Having worked with many legendary game developers — and also some people who are so rich that you haven’t heard of them, because they retired as teenagers to the Everglades — I can’t help but notice a pattern. There are people who, through a combination of hard work and chance, become fabulously wealthy. Then there are other people who, through a combination of hard work and chance, only succeed in having a long career in games. I’ll tell you why: It’s the attitude. Every legendary developer I’ve made friends with has been chock full of Vitamin P: Passion. Sure, they could have opted for some kind of “work life balance” back when they were poor. But what happened to giving 110% percent? Not a single person I have ever known who went on to greatness in the gaming industry has ever exhibited a shred of wage-slavishness. Nope. Why, Cliffy B is a man who would refuse to be paid to run a hot dog stand. He’d turn a profit from passion alone. He’s that good.
Making games is not a job — it’s an art. And everyone knows that artists never get paid. Did Michelangelo get paid to paint the Sistine Chapel ceiling? Did Matt Groening get paid to make the Simpsons? Did the sculptor of Venus de Milo get paid to make her arms all weird? [editor’s note: yes, yes, and probably]
You can’t “make fun” on a schedule, under budget, on time, with a bunch of commies rabbling about “unpaid overtime” and “Bernie Sanders.” It’s un-American. That’s not to say that making games is pure chaos, because clearly there’s some kind of process you can follow, like maybe agile? [note to self: Bing on that too]. Great games are exclusively made by working unpaid overtime, dedicating your entire body and soul to your art, and never seeing your son grow up. What, you think that sounds harsh? Look, comrade, you can’t make games and still go home at 5pm. It’s art. Art requires sacrifice. You might think I’m conflating artistic passion with crunch in some kind of intentional feint, but you’d be right. Now if, for some inexplicable reason, working 80 hours every week sounds “strenuous” to you…just…do it more. Like, until you’re good at it? And if you try to tell me that soul-destroying crunch is some kind of “hardship,” just remember…………we make video games! Whoa, right? How lucky are we?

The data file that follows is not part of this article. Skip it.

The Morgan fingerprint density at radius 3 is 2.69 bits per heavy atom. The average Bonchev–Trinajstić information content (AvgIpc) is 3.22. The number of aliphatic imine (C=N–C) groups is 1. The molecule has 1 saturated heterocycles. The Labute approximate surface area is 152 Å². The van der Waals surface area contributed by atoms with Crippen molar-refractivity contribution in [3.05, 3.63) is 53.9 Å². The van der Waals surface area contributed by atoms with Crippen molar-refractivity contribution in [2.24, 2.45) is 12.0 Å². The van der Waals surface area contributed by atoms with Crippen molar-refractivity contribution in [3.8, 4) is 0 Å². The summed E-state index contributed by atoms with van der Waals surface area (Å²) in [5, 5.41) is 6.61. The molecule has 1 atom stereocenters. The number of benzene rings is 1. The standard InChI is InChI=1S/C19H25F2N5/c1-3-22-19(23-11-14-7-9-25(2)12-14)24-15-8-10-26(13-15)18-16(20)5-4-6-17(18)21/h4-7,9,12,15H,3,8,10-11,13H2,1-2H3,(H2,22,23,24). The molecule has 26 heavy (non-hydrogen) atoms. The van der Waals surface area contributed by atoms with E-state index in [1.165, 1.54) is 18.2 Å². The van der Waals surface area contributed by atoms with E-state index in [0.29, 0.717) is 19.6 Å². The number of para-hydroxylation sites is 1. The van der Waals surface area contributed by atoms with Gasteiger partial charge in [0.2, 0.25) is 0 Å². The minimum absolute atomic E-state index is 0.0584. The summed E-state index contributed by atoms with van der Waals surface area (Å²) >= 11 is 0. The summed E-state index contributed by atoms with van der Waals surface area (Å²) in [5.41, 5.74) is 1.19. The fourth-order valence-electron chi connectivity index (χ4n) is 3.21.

Don’t be in the game industry if you don’t love working 80 hours per week, for years on end, like some kind of unfeeling robot. Creating burned-out husks of human beings is what makes our industry great. You don’t like it, move to the Everglades.
Gurth Snisley has been developing video games for the video game industry since dinosaurs invented interactive storytelling. Does he believe that absurd and mean-spirited takedowns are lowering the state of public discourse? Of course. He’s very logical. But did he mention his 20 patents related to online game publishing and being a speaker and a columnist in a trade magazine? No? Did he mention he’s rich?